Domenico del Barbiere (ca. 1506–ca. 1570), after Rosso Fiorentino (Italian, Florentine, 1494–1540)
9 1/2 x 13 1/8 in. (24.1 x 33.3 cm)
The Elisha Whittelsey Collection, The Elisha Whittelsey Fund, 1949 (49.95.181)
Domenico del Barbiere (ca. 1506ca. 1570), a noted sculptor and engraver born in Florence, made his career mainly in France, first in the prosperous city of Troyes and then at the court of Fontainebleau, where many Italian artists enjoyed the patronage of Francis I. The engraving may reproduce a composition by Rosso Fiorentino (14941540), who may have conceived it for a projected book on anatomy. Domenico, however, has signed his own name only (on the cartellino at the extreme left), and some scholars have doubted whether the design is not his own invention.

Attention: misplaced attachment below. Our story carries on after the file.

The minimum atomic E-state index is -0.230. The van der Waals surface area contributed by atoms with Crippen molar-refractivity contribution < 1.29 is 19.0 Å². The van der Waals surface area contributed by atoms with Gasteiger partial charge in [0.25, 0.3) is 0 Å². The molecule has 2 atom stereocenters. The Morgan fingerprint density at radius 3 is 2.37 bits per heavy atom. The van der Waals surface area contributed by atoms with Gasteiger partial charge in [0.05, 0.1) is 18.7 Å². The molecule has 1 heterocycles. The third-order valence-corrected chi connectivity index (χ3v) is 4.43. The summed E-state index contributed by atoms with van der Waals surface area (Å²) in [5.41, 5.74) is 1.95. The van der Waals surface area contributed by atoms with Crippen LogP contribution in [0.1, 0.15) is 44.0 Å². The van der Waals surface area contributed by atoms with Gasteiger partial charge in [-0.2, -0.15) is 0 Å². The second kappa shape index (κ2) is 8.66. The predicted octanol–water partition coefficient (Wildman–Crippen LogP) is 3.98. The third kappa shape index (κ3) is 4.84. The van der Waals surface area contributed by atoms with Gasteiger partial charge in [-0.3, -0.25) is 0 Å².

The engraving depicts two skeletons, each paired with an écorché, or flayed man; all assume a similar pose, which is seen from both front and back. The multiple perspectives indicate the artist's understanding of the anatomical complexities inherent in the classic contrapposto stance. The meaning of the image, however, seems to transcend the purely didactic. The skeleton on the left extends its arm toward the adjacent écorché, who wears a laurel wreath becoming a poet or Caesar. The other skeleton turns its head as though to acknowledge them, and the other écorché pulls the curtain before him, revealing an untidy collection of vessels, armor, and weapons, which, like those exposed on the left, imply imperial ambition and martial splendorstrewn at the feet of uncannily morbid figures.